Sahil family raised £110,000 to pay ransom

French, Spanish and British police collaborated to track alleged kidnappers
Click to follow
The Independent Online

The parents of Sahil Saeed were given just 72 hours to raise the £110,000 to secure the safe release of their five-year-old son, it emerged last night as the boy and his father finally arrived back home in Oldham.

Kidnappers who snatched the youngster while on holiday in Pakistan ordered the boy's father to travel to France with the money in a rucksack.

A complex Interpol operation involving specialist units from Spain, France and Britain tracked Raja Naqash Saeed as he flew from Oldham to Paris where he delivered the money in person. Calls outlining the plan were traced by the Spanish authorities to the tourist town of Salou on the Costa Dorada.

The Spanish Interior Ministry revealed that an Urdu-speaking member of the gang initially ordered Mr Saeed, 28, to deposit the cash somewhere in Manchester but when he arrived at the agreed location another call insisted he continue his journey to the French capital.

He was told to bring the money in a rucksack to a McDonald's restaurant on the busy Place de la République where it is alleged police translators Mohamed Zaeb Salem, 29, from Pakistan, and his Romanian girlfriend snatched the bag and fled. The couple, who were said to have good knowledge of police methods because of experience working with the Spanish security forces, drove 500 miles south to the border trailed by undercover French investigators. There they were picked up by Spanish officers who pursued them to an apartment in Constantí near Tarragona. Police surrounded the building waiting anxiously for news of Sahil's safe release in Pakistan.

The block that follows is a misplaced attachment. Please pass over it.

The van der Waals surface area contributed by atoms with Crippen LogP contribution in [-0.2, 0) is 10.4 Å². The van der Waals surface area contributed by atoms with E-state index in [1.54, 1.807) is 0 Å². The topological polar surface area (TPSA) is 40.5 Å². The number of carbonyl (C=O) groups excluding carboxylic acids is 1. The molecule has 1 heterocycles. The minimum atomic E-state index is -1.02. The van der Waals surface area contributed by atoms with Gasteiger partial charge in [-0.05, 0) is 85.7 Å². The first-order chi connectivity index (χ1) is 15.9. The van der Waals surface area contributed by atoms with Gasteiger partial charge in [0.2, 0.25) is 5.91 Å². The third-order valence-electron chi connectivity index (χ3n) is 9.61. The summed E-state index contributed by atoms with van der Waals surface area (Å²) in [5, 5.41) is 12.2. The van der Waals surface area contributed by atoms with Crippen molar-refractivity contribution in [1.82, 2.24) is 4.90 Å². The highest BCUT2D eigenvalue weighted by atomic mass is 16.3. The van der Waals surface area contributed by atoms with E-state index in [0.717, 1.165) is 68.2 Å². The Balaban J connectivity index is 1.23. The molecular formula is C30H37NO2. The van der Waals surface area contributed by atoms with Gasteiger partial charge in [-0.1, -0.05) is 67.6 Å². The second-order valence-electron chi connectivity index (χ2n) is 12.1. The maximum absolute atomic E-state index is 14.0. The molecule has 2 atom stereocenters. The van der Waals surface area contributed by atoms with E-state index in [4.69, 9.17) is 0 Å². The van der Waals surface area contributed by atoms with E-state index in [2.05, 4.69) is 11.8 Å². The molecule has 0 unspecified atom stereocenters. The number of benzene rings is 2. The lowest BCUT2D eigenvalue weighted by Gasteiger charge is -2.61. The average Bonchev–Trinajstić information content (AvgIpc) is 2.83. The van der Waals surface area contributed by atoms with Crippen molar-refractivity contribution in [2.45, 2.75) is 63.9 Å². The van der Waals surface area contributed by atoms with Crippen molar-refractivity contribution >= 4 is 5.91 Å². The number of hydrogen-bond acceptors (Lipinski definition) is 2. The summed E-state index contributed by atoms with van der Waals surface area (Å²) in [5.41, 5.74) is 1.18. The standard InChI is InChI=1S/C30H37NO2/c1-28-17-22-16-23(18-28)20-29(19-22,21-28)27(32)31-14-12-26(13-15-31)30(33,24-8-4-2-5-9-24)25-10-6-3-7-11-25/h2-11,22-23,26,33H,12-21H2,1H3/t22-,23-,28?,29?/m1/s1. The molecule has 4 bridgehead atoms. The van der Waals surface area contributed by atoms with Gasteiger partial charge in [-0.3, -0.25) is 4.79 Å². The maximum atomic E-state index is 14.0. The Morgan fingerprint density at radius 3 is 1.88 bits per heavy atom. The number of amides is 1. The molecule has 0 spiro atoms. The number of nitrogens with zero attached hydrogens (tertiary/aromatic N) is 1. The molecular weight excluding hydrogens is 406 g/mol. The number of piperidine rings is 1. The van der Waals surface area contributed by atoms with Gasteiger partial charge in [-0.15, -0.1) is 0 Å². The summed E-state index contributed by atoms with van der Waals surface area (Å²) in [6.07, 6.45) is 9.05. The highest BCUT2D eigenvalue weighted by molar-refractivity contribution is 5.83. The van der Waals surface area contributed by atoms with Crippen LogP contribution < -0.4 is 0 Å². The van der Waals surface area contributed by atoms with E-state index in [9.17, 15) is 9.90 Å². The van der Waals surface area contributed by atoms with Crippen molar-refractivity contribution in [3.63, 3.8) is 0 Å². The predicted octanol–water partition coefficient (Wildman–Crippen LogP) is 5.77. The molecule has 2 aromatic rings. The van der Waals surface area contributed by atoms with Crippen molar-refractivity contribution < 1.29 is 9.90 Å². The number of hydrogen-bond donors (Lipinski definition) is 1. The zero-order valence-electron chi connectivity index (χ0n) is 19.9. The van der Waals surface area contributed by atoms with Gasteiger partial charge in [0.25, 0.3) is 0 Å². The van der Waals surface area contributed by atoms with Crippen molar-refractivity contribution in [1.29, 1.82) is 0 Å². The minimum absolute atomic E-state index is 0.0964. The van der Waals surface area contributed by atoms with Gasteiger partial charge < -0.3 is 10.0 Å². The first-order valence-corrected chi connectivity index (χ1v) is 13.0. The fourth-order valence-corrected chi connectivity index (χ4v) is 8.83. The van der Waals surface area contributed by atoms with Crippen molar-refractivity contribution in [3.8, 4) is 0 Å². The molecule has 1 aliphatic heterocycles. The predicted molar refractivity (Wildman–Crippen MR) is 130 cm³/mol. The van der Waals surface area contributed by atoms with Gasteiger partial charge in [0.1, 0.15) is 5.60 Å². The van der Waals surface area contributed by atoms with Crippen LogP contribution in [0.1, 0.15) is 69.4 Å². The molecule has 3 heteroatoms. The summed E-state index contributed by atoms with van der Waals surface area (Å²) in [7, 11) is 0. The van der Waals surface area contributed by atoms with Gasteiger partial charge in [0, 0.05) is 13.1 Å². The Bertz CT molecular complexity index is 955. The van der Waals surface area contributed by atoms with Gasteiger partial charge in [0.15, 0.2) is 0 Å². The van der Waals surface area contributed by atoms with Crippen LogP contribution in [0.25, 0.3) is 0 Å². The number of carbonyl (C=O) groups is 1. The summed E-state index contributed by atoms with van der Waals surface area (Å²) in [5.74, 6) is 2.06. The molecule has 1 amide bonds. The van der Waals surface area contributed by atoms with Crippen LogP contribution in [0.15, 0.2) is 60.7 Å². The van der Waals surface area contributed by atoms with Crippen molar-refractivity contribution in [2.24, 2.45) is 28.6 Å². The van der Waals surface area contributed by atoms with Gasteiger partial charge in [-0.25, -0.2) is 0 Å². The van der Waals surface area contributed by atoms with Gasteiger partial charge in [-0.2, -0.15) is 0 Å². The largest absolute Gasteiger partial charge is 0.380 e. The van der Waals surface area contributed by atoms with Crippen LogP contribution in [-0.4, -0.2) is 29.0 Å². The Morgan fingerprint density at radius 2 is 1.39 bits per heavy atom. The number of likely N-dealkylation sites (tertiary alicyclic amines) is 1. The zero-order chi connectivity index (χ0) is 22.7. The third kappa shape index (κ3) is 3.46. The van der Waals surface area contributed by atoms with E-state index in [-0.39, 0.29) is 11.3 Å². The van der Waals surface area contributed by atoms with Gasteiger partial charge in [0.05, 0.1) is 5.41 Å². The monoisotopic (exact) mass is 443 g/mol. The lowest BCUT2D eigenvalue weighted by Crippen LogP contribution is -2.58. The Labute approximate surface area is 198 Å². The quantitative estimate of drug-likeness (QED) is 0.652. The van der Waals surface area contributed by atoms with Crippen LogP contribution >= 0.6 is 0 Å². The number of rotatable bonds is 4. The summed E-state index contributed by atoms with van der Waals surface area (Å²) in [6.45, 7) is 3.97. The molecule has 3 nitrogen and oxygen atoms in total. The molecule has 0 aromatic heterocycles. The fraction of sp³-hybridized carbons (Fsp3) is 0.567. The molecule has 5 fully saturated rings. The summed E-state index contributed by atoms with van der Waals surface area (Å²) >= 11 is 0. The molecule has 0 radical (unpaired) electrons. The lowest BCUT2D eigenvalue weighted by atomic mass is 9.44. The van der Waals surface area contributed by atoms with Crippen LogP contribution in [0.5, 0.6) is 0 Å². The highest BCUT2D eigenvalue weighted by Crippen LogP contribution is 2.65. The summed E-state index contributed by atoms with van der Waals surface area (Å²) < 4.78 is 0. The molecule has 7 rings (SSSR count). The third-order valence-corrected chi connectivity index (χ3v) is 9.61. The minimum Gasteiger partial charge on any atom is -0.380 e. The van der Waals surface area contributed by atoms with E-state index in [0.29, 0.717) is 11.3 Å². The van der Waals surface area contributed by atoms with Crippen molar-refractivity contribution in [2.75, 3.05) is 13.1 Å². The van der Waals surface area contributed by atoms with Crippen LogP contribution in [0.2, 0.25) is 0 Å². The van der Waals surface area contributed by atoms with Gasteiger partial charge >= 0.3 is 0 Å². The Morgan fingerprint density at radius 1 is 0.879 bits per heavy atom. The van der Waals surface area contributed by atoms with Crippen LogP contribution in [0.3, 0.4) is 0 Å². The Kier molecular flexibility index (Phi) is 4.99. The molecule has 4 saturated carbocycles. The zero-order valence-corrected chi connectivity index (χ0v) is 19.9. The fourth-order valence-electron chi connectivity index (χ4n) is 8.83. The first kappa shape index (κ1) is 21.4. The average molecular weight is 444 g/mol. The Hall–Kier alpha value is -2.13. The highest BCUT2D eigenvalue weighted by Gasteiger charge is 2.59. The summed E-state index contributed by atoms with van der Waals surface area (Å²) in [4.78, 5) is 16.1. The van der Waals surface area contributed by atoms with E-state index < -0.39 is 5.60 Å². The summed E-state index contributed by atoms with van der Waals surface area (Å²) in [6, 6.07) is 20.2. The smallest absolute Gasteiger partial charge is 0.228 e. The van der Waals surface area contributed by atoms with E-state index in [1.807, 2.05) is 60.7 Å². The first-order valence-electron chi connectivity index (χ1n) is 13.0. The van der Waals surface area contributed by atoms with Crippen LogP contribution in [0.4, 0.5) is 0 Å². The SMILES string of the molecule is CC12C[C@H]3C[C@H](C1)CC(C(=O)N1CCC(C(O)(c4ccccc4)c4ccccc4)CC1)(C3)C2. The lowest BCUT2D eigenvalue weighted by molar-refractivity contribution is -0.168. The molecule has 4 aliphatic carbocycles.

They watched as the couple, now joined by another Pakistani man, unloaded the money contained in packages and a large suitcase. Once it was confirmed the youngster had been found safe in a field 20 miles from where he was seized in Jhelum in Punjab, armed officers moved in and raided the apartment recovering £105,000 and €3,565. All three were arrested. The money plus the cost of a new computer the couple had bought and travel expenses added up to the total amount demanded in the ransom, investigators said. Police also recovered the mobile phones used to call the boy's father in France.

A statement issued by the Spanish Interior Ministry statement said: "Absolutely nothing was known about the child's whereabouts, and for that reason the people who collected the ransom, a man and a woman, were placed on permanent watch."

It was also reported yesterday that Salem and the woman had previously been arrested in connection with a fatal stabbing in Tortosa, near Tarragona, in 2008. It is believed the third man shared a flat with them in Constanti. Yesterday the couple and a 33-year-old man appeared in court in Tarragona in handcuffs with hoods over their heads to shield them from photographers.

A father and son, who police said were related to the alleged kidnappers, were arrested in the Paris suburb of Bobigny on Tuesday but later released when it was found they knew nothing of the kidnap plot. A further three men remain in custody in Pakistan.

Mr Saeed was following the instructions of the kidnappers when he returned to Manchester against the wishes of the Pakistan authorities. It emerged yesterday that officers from Greater Manchester Police helped "facilitate" the payment of the ransom though a spokeswoman declined to comment on suggestions that Mr Saeed was followed by undercover officers when he travelled to France.

Nearly half of the cash was raised from the sale of jewellery and other heirlooms belonging to the family of Sahil's mother, Akila Naqqash. It is unknown where the rest came from. The British Government has insisted throughout that it did not contribute to the ransom and repeated its policy that kidnapper's demands should not be met.